What did they find?

2016 labour observations and 2672 surveys were done. 838 (41·6%) of 2016 observed women and 945 (35·4%) of 2672 surveyed women experienced physical or verbal abuse, or stigma or discrimination. Physical and verbal abuse peaked 30 min before birth until 15 min after birth (observation). Many women did not consent for episiotomy (observation: 190 [75·1%] of 253; survey: 295 [56·1%] of 526) or caesarean section (observation: 35 [13·4%] of 261; survey: 52 [10·8%] of 483), despite receiving these procedures. 133 (5·0%) of 2672 women or their babies were detained in the facility because they were unable to pay the bill (survey). Younger age (15–19 years) and lack of education were the primary determinants of mistreatment (survey). For example, younger women with no education (odds ratio [OR] 3·6, 95% CI 1·6–8·0) and younger women with some education (OR 1·6, 1·1–2·3) were more likely to experience verbal abuse, compared with older women (≥30 years), adjusting for marital status and parity.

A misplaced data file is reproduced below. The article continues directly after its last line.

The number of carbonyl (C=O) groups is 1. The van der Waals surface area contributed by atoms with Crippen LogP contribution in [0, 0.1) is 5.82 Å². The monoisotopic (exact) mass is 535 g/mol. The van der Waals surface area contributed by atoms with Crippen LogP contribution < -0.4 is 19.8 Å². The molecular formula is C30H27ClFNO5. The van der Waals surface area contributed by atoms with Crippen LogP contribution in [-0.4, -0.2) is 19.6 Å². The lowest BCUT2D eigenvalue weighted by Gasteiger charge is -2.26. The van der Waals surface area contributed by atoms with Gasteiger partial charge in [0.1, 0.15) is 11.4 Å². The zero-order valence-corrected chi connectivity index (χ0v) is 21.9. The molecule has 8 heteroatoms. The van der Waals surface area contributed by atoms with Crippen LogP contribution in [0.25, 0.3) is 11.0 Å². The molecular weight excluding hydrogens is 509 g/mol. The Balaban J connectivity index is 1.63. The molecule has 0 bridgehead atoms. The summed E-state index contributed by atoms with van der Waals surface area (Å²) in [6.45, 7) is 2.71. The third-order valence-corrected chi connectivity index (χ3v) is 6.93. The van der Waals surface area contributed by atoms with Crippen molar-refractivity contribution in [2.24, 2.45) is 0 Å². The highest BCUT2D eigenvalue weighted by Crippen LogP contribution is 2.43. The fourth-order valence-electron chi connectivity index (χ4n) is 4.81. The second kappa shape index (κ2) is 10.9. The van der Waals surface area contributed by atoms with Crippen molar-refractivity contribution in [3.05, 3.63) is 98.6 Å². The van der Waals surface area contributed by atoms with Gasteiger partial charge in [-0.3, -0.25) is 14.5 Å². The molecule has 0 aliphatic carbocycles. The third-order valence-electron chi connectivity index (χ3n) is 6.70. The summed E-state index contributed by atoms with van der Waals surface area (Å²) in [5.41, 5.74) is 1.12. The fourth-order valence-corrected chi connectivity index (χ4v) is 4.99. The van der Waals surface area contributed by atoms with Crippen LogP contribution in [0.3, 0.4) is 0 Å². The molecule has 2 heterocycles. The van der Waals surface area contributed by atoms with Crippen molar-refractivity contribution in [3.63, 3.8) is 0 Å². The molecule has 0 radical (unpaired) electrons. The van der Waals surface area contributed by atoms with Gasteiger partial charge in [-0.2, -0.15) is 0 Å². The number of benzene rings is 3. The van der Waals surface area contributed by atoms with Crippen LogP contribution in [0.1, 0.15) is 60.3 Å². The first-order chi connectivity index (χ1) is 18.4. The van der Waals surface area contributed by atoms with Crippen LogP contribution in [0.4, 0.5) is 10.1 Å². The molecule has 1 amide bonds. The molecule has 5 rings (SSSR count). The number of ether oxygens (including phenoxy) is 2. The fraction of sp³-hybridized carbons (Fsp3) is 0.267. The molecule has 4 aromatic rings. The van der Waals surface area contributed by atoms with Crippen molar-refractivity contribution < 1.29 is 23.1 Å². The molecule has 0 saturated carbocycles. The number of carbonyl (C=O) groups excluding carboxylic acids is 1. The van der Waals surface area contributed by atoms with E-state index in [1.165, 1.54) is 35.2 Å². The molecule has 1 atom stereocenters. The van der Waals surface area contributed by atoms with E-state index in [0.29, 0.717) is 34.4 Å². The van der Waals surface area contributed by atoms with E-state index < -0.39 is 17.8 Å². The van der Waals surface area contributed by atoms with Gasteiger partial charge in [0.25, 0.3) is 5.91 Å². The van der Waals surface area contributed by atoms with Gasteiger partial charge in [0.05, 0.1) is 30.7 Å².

The study itself has generated mainstream press and has been highlighted by midwives and their advocates. But here’s the kicker: there are very few obstetricians in these facilities; much of the violence was committed by midwives.

If those complaining loudest about obstetric violence actually cared about women, they’d acknowledge that midwives are perpetrators. Perhaps some of them do, but I haven’t seen it yet. That doesn’t surprise me because complaints about obstetric violence aren’t about improving birth for women; they’re about demonizing obstetricians, midwives’ chief economic competitors.